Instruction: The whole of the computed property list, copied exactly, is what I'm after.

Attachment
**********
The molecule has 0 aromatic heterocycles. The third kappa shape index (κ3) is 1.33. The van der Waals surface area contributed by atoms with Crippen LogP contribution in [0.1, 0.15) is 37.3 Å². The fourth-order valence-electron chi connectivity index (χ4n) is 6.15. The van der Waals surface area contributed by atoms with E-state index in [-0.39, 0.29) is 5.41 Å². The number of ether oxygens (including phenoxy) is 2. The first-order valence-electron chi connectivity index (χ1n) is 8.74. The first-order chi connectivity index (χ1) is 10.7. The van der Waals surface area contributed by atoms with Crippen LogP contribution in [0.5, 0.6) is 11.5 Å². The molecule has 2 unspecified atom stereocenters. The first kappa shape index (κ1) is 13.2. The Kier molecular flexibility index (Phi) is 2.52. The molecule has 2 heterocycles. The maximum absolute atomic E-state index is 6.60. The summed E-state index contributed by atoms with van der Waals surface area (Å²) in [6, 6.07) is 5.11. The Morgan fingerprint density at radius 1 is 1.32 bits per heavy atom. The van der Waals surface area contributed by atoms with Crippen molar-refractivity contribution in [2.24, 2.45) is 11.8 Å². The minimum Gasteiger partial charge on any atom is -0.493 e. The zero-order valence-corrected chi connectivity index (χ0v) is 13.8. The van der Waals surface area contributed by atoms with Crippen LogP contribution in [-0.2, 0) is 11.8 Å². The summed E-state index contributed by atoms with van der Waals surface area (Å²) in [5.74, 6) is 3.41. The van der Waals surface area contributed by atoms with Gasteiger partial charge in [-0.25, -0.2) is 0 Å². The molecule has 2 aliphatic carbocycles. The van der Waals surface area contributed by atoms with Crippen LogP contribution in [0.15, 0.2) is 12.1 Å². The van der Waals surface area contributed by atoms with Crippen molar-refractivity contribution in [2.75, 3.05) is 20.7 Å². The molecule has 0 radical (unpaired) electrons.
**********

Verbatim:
The molecule has 0 aromatic heterocycles. The third kappa shape index (κ3) is 1.33. The van der Waals surface area contributed by atoms with Crippen LogP contribution in [0.1, 0.15) is 37.3 Å². The fourth-order valence-electron chi connectivity index (χ4n) is 6.15. The van der Waals surface area contributed by atoms with E-state index in [-0.39, 0.29) is 5.41 Å². The number of ether oxygens (including phenoxy) is 2. The first-order valence-electron chi connectivity index (χ1n) is 8.74. The first-order chi connectivity index (χ1) is 10.7. The van der Waals surface area contributed by atoms with Crippen LogP contribution in [0.5, 0.6) is 11.5 Å². The molecule has 2 unspecified atom stereocenters. The first kappa shape index (κ1) is 13.2. The Kier molecular flexibility index (Phi) is 2.52. The molecule has 2 heterocycles. The maximum absolute atomic E-state index is 6.60. The summed E-state index contributed by atoms with van der Waals surface area (Å²) in [6, 6.07) is 5.11. The Morgan fingerprint density at radius 1 is 1.32 bits per heavy atom. The van der Waals surface area contributed by atoms with Crippen molar-refractivity contribution in [2.24, 2.45) is 11.8 Å². The minimum Gasteiger partial charge on any atom is -0.493 e. The zero-order valence-corrected chi connectivity index (χ0v) is 13.8. The van der Waals surface area contributed by atoms with Crippen LogP contribution in [-0.2, 0) is 11.8 Å². The summed E-state index contributed by atoms with van der Waals surface area (Å²) in [5.74, 6) is 3.41. The van der Waals surface area contributed by atoms with Gasteiger partial charge in [-0.25, -0.2) is 0 Å². The molecule has 2 aliphatic carbocycles. The van der Waals surface area contributed by atoms with Crippen LogP contribution in [0.15, 0.2) is 12.1 Å². The van der Waals surface area contributed by atoms with Crippen molar-refractivity contribution in [2.75, 3.05) is 20.7 Å². The molecule has 0 radical (unpaired) electrons.